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Eleanor Powers DeFeo dies at 84; was known for kindness, generosity

Eleanor Powers DeFeo, who was born in Huntington

Eleanor Powers DeFeo, who was born in Huntington and later lived in Cold Spring Harbor and Mount Sinai, died Oct. 13, 2017. She was 84. Credit: DeFeo family

Eleanor Powers DeFeo was “the darling of the Huntington Country Club,” so beautiful that she modeled for Lord & Taylor and once caught the eye of actor Marlon Brando, who danced with her on a London-bound ship, her family says.

But it was DeFeo’s inner beauty that was her legacy, those who knew her say. She never looked down on those less fortunate, couldn’t resist taking in a stray animal, and was always there to help those in need.

“People remember your kindnesses,” DeFeo’s daughter, Lauren DeFeo, said her mother used to say. “You help anyone who’s troubled and you treat people as you’d like to be treated — that’s what she taught us.”

Eleanor Powers DeFeo, who was born in Huntington and later lived in Cold Spring Harbor and Mount Sinai, died Oct. 13 of a brain infection at Good Shepherd Hospice’s Inpatient Center in Port Jefferson. She was 84.

Lauren DeFeo, who lives in Middle River, Maryland, and is one of DeFeo’s six children, said her mother learned kindness from her parents.

Eleanor DeFeo’s father, James Powers, was a bricklayer, and her mother, Ethel, was a stay-at-home mom.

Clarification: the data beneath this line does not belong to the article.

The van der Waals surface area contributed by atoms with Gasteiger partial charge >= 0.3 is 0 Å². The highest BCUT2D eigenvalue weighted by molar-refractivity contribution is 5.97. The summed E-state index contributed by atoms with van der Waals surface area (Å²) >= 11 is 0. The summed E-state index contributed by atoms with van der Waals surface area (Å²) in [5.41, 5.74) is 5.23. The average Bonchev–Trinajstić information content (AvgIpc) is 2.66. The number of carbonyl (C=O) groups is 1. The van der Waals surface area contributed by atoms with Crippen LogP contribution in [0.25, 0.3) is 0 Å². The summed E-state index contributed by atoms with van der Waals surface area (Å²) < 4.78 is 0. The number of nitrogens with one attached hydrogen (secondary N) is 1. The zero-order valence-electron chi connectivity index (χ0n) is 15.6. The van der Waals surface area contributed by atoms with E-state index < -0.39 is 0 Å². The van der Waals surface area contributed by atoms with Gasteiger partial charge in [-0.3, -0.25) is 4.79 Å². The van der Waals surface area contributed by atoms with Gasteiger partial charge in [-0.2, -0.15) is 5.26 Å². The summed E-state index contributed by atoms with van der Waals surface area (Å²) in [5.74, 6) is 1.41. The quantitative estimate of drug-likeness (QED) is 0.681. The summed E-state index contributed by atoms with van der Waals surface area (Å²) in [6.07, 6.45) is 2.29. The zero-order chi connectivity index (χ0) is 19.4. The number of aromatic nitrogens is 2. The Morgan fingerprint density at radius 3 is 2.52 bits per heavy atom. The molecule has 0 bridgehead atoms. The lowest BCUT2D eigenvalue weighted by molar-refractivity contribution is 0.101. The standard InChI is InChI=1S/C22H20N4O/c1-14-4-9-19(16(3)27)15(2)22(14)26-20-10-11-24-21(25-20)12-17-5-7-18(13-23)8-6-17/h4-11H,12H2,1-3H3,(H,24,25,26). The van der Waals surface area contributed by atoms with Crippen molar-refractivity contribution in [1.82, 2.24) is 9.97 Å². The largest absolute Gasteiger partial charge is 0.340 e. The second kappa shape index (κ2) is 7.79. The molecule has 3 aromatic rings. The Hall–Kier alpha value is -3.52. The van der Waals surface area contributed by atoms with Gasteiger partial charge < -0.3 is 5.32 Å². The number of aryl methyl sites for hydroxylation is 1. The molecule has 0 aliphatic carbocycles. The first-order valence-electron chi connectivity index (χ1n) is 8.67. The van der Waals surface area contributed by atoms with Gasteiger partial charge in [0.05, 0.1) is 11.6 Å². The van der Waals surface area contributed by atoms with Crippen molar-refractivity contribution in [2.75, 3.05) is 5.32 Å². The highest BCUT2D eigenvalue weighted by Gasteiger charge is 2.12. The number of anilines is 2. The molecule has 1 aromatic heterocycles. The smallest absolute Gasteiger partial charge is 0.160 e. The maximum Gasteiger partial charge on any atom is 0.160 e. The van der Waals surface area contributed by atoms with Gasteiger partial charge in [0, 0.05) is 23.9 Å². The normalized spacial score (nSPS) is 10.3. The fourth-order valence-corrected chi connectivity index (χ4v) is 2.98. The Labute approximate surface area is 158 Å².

“My grandfather never raised his voice and he was kind,” Lauren DeFeo recalled.

Lauren DeFeo said her mother’s kindness and generosity later grew as she grew older.

“While dad [the late Aldo DeFeo] was generous with innumerable monetary contributions to many charities, church organizations and family members, Mom was generous with her time and efforts for strangers, human and otherwise,” Lauren DeFeo said.

Included among those DeFeo helped were troubled children, injured kittens and the homeless.

“She always believed people and animals were as trustworthy and good as she was,” Lauren DeFeo said. “She picked up every hitchhiker and stray dog she came across. She fed homeless people and the ducks in Heckscher Park. She chauffeured the old, and saved a kitten whose paw had been crushed by a car door.”

Lauren DeFeo added her mother also took in the son of a good friend who had been neglected by his family. Lauren noted that once her mother gave a Jeep Cherokee to the son of a nanny from the neighborhood because he needed a vehicle to get to and from work.

Eleanor DeFeo’s sister, Carol Hine, of Miller Place, said that her sister was not only kind and generous, but she also had a lovely smile and was a lot of fun despite some sad chapters in her life. Included in those somber chapters were the deaths of two of her sons, Christopher James DeFeo and Michael Aldo DeFeo, who were both in their 20s.

“She just managed to smile through a lot of sadness in her life,” Hine said.

Eleanor DeFeo also distinguished herself in her jobs as a secretary over the years, said her daughter.

Lauren DeFeo said her mother was a secretary on “mahogany row” at Grumman where the company’s executive offices were located.

“She had beautiful handwriting and was a crossword puzzle queen,” said her daughter.

Eleanor DeFeo was buried in St. Patrick’s Cemetery in Huntington.

Other survivors include daughter Teri Dexter of Mount Sinai; sons Paul DeFeo of Huntington Bay, and Ronald DeFeo of Rehoboth, Massachusetts; her sister, Margery Walker of Mattituck; and nine grandchildren.

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